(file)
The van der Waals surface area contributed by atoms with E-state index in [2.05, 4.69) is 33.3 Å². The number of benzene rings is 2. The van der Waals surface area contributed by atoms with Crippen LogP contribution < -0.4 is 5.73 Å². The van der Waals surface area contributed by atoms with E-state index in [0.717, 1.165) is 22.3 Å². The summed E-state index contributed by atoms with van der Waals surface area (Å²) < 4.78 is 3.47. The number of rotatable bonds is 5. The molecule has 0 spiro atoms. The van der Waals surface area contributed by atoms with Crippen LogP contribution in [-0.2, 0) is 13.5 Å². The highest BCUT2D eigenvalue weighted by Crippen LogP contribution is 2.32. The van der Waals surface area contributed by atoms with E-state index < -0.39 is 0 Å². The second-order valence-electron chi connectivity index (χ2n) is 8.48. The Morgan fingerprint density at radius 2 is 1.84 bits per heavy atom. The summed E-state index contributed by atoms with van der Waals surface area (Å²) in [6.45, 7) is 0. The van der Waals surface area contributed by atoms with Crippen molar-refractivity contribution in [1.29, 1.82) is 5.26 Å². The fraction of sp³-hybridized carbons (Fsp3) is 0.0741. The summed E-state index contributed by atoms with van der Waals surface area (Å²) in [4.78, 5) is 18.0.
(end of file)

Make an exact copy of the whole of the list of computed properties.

The van der Waals surface area contributed by atoms with E-state index in [2.05, 4.69) is 33.3 Å². The number of benzene rings is 2. The van der Waals surface area contributed by atoms with Crippen LogP contribution < -0.4 is 5.73 Å². The van der Waals surface area contributed by atoms with E-state index in [0.717, 1.165) is 22.3 Å². The summed E-state index contributed by atoms with van der Waals surface area (Å²) < 4.78 is 3.47. The number of rotatable bonds is 5. The molecule has 0 spiro atoms. The van der Waals surface area contributed by atoms with Crippen LogP contribution in [-0.2, 0) is 13.5 Å². The highest BCUT2D eigenvalue weighted by Crippen LogP contribution is 2.32. The van der Waals surface area contributed by atoms with E-state index < -0.39 is 0 Å². The second-order valence-electron chi connectivity index (χ2n) is 8.48. The Morgan fingerprint density at radius 2 is 1.84 bits per heavy atom. The summed E-state index contributed by atoms with van der Waals surface area (Å²) in [6.45, 7) is 0. The van der Waals surface area contributed by atoms with Crippen molar-refractivity contribution in [1.29, 1.82) is 5.26 Å². The fraction of sp³-hybridized carbons (Fsp3) is 0.0741. The summed E-state index contributed by atoms with van der Waals surface area (Å²) in [4.78, 5) is 18.0.